The approach served him in ways other than those which validated his position in the increasingly prosperous Halifax Lebanese community; it made him a player in the broader marketplace. “Sure, I got more clients,” Fares says. “But, more than this, I got more contacts. When you get in with the building supply people, you get the volume. And when you are the front man… well, the banks come to you and ask if you know of anybody who wants money. That’s a nice situation to be in.”

So nice, in fact, that Fares began to speculate about his own leverage. Here he was, sitting on top of the turn-key, fee-for-services, property development world of Metro Halifax. He knew everyone in the business. And he wondered: Why not live a little, and make some long-term bones for himself? “I’m doing all this stuff for these guys, and these guys are making a lot of money,” he recalls. “Why can’t I do some of this stuff for me? Why can’t I own the products of my own effort?”

Why not, indeed? His first wholly-owned adventure was on a piece of land in Halifax for a townhouse development he capitalized with an investment from a relative. “Again, like before, it just went from there,” he says. “I started putting options on other plots, continued making partnerships . . . It was all about taking advantage of situations. Really, it was about being present in my own life, working hard and never giving up.”

Over the past 25 years, this attitude has enriched him handsomely, both figuratively and literally. Although WM Fares Group is only a mid-size company employing little more than 20 skilled professionals, its various projects have accounted for thousands of construction jobs and injected hundreds-of-millions-of-dollars into the Maritime economy. As the owner of a private company, Fares remains circumspect about his bottom line. Still, it’s fair to say, his firm would likely figure in the upper fifth percentile of the 100 highest revenue earners in Atlantic Canada, or higher, in any year of the past 10.

“A lot of leaders lead from the head or from the heart,” Robert Zed says. “Wadih does both. In business, not only has he beaten the odds for success, he has instilled lessons along the way. With a caring soul and a razor sharp business acumen he strategically changes the world.”

Indeed, his Mount Royale subdivision (located just north of his office, off the Bicentennial Highway, and scheduled to open later this year) is a $250-million community that includes 100 single-family dwellings, 70 townhouses, 20 semi-detached dwellings, a church, a neighbourhood commercial plaza, 10 multi-unit residential buildings including 900 suites, a recreational field and two parks.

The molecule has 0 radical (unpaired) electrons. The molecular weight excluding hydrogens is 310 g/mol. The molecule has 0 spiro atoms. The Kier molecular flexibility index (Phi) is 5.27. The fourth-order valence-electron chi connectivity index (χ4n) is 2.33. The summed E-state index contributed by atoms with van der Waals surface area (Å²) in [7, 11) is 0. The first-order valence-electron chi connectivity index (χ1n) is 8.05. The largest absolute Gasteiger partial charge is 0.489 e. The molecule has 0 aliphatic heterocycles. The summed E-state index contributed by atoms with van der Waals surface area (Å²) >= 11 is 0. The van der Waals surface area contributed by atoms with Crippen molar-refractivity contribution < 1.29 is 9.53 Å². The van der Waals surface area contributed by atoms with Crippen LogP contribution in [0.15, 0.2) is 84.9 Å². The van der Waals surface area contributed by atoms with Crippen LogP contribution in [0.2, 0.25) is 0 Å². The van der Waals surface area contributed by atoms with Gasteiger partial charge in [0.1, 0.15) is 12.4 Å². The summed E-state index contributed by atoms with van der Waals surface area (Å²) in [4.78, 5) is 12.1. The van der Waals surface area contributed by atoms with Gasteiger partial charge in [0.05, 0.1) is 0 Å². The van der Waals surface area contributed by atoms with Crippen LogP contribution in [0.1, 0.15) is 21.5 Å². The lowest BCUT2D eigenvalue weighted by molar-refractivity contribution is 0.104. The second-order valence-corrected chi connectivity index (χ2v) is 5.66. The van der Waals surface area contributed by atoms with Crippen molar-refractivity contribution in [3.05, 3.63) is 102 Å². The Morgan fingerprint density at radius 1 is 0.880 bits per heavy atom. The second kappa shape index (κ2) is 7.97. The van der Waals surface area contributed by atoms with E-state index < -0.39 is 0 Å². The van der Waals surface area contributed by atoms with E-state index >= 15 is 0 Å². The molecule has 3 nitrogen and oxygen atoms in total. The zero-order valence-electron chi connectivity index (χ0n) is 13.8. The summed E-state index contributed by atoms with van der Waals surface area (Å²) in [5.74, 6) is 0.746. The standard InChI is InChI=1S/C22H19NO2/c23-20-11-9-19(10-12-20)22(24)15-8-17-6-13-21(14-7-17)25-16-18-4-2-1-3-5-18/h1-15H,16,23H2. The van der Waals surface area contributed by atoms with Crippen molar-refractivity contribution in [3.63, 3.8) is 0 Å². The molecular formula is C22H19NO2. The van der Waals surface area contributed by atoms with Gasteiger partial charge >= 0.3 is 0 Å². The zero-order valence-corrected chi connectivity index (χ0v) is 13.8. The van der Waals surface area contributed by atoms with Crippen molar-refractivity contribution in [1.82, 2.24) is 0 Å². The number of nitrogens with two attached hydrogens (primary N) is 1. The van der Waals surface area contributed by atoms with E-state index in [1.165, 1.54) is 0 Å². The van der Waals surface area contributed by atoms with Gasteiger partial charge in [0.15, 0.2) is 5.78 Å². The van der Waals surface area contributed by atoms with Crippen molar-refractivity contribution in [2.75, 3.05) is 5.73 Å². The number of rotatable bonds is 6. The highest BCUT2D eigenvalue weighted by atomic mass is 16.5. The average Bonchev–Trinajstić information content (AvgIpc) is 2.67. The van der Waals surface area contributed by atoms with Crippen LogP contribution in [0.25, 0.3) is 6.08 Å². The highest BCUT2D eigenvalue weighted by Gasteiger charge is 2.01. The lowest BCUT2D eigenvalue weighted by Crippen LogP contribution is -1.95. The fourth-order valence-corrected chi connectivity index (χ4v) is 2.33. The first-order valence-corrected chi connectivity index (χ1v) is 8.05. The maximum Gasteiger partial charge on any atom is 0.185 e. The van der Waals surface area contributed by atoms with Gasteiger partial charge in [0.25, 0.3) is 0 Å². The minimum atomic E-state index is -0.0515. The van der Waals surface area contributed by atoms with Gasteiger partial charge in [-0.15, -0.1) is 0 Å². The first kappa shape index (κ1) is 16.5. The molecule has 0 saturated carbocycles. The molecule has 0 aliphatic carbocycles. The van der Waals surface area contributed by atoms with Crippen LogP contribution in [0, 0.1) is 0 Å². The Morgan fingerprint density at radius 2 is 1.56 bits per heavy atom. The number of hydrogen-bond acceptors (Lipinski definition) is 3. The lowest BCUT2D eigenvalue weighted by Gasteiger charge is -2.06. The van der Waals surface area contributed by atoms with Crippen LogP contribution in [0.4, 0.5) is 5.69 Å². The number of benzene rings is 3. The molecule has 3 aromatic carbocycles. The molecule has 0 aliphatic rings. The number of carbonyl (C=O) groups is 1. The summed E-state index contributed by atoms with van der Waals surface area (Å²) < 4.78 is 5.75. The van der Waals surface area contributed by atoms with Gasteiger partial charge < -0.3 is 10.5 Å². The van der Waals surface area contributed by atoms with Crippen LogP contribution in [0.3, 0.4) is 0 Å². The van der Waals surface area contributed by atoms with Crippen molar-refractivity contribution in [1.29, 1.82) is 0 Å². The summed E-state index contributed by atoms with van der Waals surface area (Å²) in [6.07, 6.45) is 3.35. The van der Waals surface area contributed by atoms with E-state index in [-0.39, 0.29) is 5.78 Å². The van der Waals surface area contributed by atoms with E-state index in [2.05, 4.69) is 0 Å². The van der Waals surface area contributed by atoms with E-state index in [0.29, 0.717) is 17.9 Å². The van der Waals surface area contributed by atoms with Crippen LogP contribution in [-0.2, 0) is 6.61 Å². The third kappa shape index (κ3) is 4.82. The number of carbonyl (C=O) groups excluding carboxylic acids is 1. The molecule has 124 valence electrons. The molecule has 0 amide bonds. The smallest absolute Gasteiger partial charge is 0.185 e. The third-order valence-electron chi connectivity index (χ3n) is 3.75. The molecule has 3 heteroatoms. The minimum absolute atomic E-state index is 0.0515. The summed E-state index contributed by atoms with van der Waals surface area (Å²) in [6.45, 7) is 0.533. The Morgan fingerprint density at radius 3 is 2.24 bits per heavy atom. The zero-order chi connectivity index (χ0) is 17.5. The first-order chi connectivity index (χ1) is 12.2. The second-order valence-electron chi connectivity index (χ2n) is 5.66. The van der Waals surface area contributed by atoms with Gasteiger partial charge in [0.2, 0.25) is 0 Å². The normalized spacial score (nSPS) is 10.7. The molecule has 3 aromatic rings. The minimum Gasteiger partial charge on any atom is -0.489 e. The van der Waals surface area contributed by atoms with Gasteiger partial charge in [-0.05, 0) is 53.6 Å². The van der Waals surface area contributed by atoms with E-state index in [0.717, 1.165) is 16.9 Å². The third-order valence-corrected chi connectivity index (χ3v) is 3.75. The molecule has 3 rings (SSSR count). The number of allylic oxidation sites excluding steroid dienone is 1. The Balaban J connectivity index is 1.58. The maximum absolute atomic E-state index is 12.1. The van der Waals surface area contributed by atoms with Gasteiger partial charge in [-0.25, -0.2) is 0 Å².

Located somewhere else, in downtown Halifax where developers’ dreams generally go to die, is something even more astonishing: A $40 million, mixed-used condominium high-rise where a vacant lot once stood. If Fares claims a crowning achievement in his professional life, this would it.

“We call it the Trillium for symbolic reasons,” he explains. “We designed it to represent the past, the present and the future. It’s special. It’s the first skyscraper in the heart of the city in 25 years, and that makes it a signature building. I feel it is the next step towards the future of design in Halifax. It’s not just another concrete block. It’s really comfortable to the eye. In fact, just a couple of days ago, we got word it won the Lieutenant-Governor’s Award for engineering excellence.”

Still, such trappings of success matter less to Fares, at 53, than they might have when he was younger. The war-torn boy has found in the architecture of his own works, purchased through diligence and faith, the serenity to give back to the city, province and country that embraced him so many years ago.

THE HONOURARY CONSUL OF LEBANON for the Maritimes is beaming now. On the wall of his office hangs a framed photograph of him sharing a quiet moment with the president of his homeland. It reminds him that while his official duties in this quasi-diplomatic capacity are not especially onerous, his responsibilities as a Lebanese-Canadian leader and outspoken advocate for immigration reform are not trifling. “We live in a region where the demographic changes are not to our advantage,” he says. “Atlantic Canada’s population is dwindling. People aren’t having large families the way they used to. So, the question is: How do we deal with this?”

Framing the problem in the language of his vocation, he asks rhetorically, “Why am I building all these buildings and units and homes? Why am I opening up thousands and thousands of square feet of retail space? For what? For whom? One day we’re gonna have these stores and nobody’s going to walk into them. It’s time for all governments to understand we have no other choice but to bring in good immigrants.”

To this purpose, Fares has been instrumental in changing official policy at both the federal and provincial levels. As the chairman of the Pier 21 Society in Halifax, he and his board managed to obtain national museum status for the historic site along the waterfront — making it only the second to be located outside of Ottawa. “Government officials kept telling me it was next to impossible to accomplish this,” he laughs.

And as a member of Nova Scotia’s Immigration Advisory Council, he led a successful charge to introduce the family business category to the province. “I came here with no visa,” he says. “What did Nova Scotia lose by getting me here? Show me the loss. I say a family of five from Lebanon may come here and live in a one-bedroom apartment. They can live on $300 a week because they are used to living on less. That same family will save enough money in two or three years to buy their own business.”

Fares leans back in his chair and ponders a while. His mother and father are now gone. They lived out their days in Lebanon, only occasionally making the crossing for visits to Halifax. Still, as two of his three children work for the family concern, time’s spinning wheel has, in a way, come full circle. Now he’s the one who does for others as others once did for him.

“I tell you something, my friend,” he says, flashing a sidelong glance. “Nobody would leave his country, his family, his parents, his friends, his life to come to a strange land because he is lazy. A lazy person doesn’t do that. He comes for a better life. And people who dream of a better life, and strive for one for themselves and those around them are, by definition, good people.”

How the heck did Wadih M. Fares get here?

“That’s how . . . In a beautiful, impossible dream.”